# Action of a 1-form on the push-forward and pull-back of a vector

I am studying differential geometry I am trying to proof the expression below.

Given that for a map $$\phi$$ : $$M$$ $$\to$$ $$M$$ the pull-back $$\phi$$*$$\omega$$ $$\in$$ $$T^\ast_p M$$ of a 1-form $$\omega$$ $$\in$$ $$T^\ast_p M$$ is defined by :

($$\phi$$*$$\omega$$)$$(v)$$ = $$\omega$$($$\phi_{*}v$$) where $$v$$ $$\in$$ $$T_{p}M$$.

How would we proof this in a coordinate basis $$dx^{\mu}_{p}$$, $$\phi^{*}\omega$$ has components:

$$(\phi^{*}\omega)_{\nu} = \frac{\partial x^{'\mu}}{\partial x^{v}}\omega_{\mu}$$

where $$\mathbf{\omega} = \omega_{\mu}dx^{\mu}_{\phi(p)}$$ and $$x^{'\mu} = x^{\mu} \bullet \phi$$.

and also prove that if $$\phi$$ is a diffeomorphism, then the push-forward is $$\phi$$*$$\omega$$ $$\in$$ $$T^{\ast}_{\phi(p)} M$$ of a 1-form $$\omega$$ $$\in$$ $$T^{\ast}_{p} M$$ is defined by:

$$(\phi_{*}\omega)(v) = \omega(\phi^{*}v)$$ for any $$v \in T^{\ast}_{\phi(p)} M$$. Prove that in the coordinate basis $$dx^{\mu}_{\phi(p)}, \phi_{*}\omega$$ has components :

$$(\phi_{*}\omega)_{\nu} = \frac{\partial x^{\mu}}{\partial x^{'v}}\omega_{\mu}$$.

To clarify things please find the extract of the notes I am reading:[extract]

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• Might Mathematics be better suited for this math question? – Kyle Kanos Feb 18 at 12:10
• please do not cross-post questions, it is considered an abuse of the SE sites and is looked down upon. Just choose one site and if it doesn't get an answer after ~1 week, try at a different site. – Kyle Kanos Feb 18 at 12:44
• Math mods: Please merge. – Qmechanic Feb 19 at 0:35

I'm not sure what you mean by "proof" of a definition. Note that you can't really "push forward" a form. You can only push forward a vector at point $$p$$. Your book's "push forward" $$\phi_*$$ of a form is really the pull-back of the form along the inverse map $$\phi^{-1}$$.

If $$\phi: M\to N$$ takes $$x\mapsto z(x)$$ then, by definition, the pushforward in coordinate language of
$$X= \left.X^\mu \frac{\partial}{\partial x^\mu}\right\vert_p \in TM_p$$ is $$\phi_* X= \left.X^\mu \frac{\partial z^\nu}{\partial x^\mu} \frac{\partial}{\partial z^\nu}\right\vert_{\phi(p)} \in TN_{\phi(p)}$$ Take care that you can't push forward a vector field unless $$\phi_* X$$ is 1-1.This is why the book says "diffeomorphism" rather than a general map. You can, however, always pull back a form even when $$\phi$$ is not 1-1.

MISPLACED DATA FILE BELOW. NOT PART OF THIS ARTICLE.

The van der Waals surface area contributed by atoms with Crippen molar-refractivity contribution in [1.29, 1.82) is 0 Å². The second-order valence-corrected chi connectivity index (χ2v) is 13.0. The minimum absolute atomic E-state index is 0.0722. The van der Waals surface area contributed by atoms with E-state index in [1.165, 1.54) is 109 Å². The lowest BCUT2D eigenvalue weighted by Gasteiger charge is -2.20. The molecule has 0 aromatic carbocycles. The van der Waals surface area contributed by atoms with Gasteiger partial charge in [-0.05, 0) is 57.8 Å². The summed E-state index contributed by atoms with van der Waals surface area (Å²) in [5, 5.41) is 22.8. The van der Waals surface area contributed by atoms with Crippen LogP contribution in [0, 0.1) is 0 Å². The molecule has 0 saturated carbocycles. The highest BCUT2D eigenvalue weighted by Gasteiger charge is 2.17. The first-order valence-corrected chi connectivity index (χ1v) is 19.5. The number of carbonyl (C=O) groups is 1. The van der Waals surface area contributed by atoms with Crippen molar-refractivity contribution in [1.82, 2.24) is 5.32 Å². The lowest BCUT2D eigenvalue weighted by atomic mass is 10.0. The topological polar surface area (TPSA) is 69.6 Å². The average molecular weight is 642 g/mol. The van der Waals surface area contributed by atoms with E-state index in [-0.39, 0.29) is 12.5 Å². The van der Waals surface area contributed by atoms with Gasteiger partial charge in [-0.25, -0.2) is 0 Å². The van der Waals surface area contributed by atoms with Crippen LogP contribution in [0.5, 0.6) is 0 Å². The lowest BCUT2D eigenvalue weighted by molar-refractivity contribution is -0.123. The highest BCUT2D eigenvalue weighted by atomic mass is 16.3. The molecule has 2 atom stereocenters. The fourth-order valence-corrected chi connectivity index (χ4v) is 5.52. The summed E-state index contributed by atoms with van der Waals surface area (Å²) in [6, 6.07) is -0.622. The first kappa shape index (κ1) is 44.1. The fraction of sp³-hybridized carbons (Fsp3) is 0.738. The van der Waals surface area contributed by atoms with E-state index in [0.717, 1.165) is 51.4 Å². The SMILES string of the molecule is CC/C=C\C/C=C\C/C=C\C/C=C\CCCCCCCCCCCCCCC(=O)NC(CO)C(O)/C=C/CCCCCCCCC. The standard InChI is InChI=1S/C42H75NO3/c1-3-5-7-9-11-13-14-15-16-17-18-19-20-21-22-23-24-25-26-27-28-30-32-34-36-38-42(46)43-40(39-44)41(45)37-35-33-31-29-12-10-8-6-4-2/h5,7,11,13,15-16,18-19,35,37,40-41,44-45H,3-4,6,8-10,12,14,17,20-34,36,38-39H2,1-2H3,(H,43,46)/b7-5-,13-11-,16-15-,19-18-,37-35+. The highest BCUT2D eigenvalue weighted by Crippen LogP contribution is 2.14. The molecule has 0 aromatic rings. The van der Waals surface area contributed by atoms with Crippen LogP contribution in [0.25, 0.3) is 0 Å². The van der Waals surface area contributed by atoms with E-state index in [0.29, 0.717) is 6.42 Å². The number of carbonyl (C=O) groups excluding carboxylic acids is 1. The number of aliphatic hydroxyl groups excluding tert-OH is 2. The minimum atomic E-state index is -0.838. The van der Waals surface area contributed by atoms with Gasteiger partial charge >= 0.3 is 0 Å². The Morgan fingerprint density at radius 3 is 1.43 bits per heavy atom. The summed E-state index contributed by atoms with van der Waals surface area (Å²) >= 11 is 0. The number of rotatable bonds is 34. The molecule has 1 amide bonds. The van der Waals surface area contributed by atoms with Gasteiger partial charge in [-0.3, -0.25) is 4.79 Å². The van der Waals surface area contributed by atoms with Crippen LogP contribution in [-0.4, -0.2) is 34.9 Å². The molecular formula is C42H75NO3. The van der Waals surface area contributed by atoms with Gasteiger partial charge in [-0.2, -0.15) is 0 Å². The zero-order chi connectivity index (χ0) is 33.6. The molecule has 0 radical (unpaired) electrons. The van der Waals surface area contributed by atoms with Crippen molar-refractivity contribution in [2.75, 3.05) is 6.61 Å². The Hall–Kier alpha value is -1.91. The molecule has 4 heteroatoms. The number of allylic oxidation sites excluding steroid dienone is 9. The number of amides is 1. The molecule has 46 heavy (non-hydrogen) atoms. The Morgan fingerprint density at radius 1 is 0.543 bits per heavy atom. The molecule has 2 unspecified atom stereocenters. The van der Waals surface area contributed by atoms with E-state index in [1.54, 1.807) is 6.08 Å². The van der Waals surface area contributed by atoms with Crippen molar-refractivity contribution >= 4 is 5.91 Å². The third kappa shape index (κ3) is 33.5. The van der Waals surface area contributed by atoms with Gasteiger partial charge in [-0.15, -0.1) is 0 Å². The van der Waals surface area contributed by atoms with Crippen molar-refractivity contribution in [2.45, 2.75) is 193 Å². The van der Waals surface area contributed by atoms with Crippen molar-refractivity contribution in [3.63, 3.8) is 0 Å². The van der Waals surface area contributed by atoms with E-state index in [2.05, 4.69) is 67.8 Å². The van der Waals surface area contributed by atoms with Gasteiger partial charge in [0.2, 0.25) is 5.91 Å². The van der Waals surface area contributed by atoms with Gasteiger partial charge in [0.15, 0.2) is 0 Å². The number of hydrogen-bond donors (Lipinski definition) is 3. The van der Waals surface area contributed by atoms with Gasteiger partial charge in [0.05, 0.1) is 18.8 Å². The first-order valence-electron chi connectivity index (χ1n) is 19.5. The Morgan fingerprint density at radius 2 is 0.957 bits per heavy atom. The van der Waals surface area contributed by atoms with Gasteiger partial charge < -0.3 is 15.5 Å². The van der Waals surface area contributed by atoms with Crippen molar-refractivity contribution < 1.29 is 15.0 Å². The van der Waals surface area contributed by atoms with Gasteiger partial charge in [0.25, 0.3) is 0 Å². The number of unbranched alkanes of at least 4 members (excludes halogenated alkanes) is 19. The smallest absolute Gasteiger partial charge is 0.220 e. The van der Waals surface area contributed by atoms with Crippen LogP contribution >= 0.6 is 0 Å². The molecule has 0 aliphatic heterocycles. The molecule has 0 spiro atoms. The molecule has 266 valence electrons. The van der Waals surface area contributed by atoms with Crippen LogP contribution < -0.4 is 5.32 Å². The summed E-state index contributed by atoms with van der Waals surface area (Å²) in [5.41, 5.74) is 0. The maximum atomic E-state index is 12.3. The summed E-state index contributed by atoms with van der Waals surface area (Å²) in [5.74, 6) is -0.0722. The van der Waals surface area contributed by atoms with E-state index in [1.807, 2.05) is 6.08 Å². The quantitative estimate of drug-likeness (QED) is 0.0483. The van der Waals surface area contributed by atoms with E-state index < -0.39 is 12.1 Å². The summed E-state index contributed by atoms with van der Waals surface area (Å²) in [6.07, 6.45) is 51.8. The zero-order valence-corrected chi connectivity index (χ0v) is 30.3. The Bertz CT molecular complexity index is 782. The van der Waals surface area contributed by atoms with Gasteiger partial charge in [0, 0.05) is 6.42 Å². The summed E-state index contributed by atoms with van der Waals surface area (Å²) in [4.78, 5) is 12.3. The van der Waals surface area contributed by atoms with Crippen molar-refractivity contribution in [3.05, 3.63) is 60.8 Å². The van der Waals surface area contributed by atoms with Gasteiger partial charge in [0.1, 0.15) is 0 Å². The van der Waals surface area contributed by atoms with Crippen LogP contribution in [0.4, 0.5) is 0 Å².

If, for example, $$\eta=\eta_\mu(z) dz^\mu \in \Lambda^1 (T^*N)$$ and the map $$\phi: M\to N$$ takes $$x\mapsto z(x)$$ then $$\phi^* \eta= \eta_\mu(z(x)) d(z^\mu(x))= \eta_\mu(z(x)) \frac{\partial z^\mu}{\partial x^\nu}dx^\nu\in \Lambda^1 (T^* M)$$

There is no real "proof" here, just the use of the chain-rule $$dz^\mu = \frac{\partial z^\mu}{\partial x^\nu}dx^\nu$$ to transcribe into a specific coordinate system the statement of the definition. You can, however, use the explicit formula for the push-forward of a vector to check that this recipe is consistent with the coordinate free langauge

I think, conventionally the pull-back is defined as adjoint to push-forward. So if you have a manifold $$\bar{\mathcal{M}}$$, and manifold $$\mathcal{M}$$ (possibly the same manifold). You then need a map $$\Phi:\bar{\mathcal{M}}\to\mathcal{M}$$, such that $$x^{\left(i\right)}=\Phi^{\left(i\right)}\left(\bar{x}\right)$$.

Based on this you can define a push-foward $$\phi: T_\bar{p} \bar{\mathcal{M}}\to T_{\Phi\left(\bar{p}\right)}\mathcal{M}$$, such that

$$\phi\left(\bar{A}^i \bar{\partial}_i\right)=\bar{A}^i \frac{\partial \Phi^{(k)}}{\partial \bar{x}^{(i)}} \partial_k$$

Now you can also define forms on both manifolds, i.e. $$\omega \in T_p \mathcal{M}^*$$, $$\omega: T_p \mathcal{M}\to\mathbb{R}$$, and same for $$\bar{\omega} \in T_p \bar{\mathcal{M}}^*$$. It is convenient to use the following notation for the action of the form $$\omega$$ one the vector $$A$$:

$$\langle \omega | A\rangle = \omega\left(A\right)=\omega_i A^i$$

You can then ask what is the result of applying the form to the push-forwarded vector:

$$\langle \omega | \phi \bar{A}\rangle = \omega_k \frac{\partial \Phi^{(k)}}{\partial \bar{x}^{(i)}}\bar{A}^i$$

Finally you can define the adjoint to the push-forward, the pull-back, as:

$$\langle \omega | \phi \bar{A}\rangle = \langle \phi^* \omega | \bar{A}\rangle = \omega_k \frac{\partial \Phi^{(k)}}{\partial \bar{x}^{(i)}}\bar{A}^i$$

Where the induced pull-back is $$\phi^*: T_{\Phi\left(\bar{p}\right)}\mathcal{M}^* \to T_{\bar{p}}\mathcal{\bar{M}}^*$$, and $$\phi^*\left(\omega_i dx^i\right)=\omega_i \frac{\partial\Phi^{(i)}}{\partial\bar{x}^{(k)}} d\bar{x}^k$$

Often there is abuse of notation, where one says $$x^{(i)}=x^{(i)}\left(\bar{x}\right)$$ (dropping $$\Phi$$)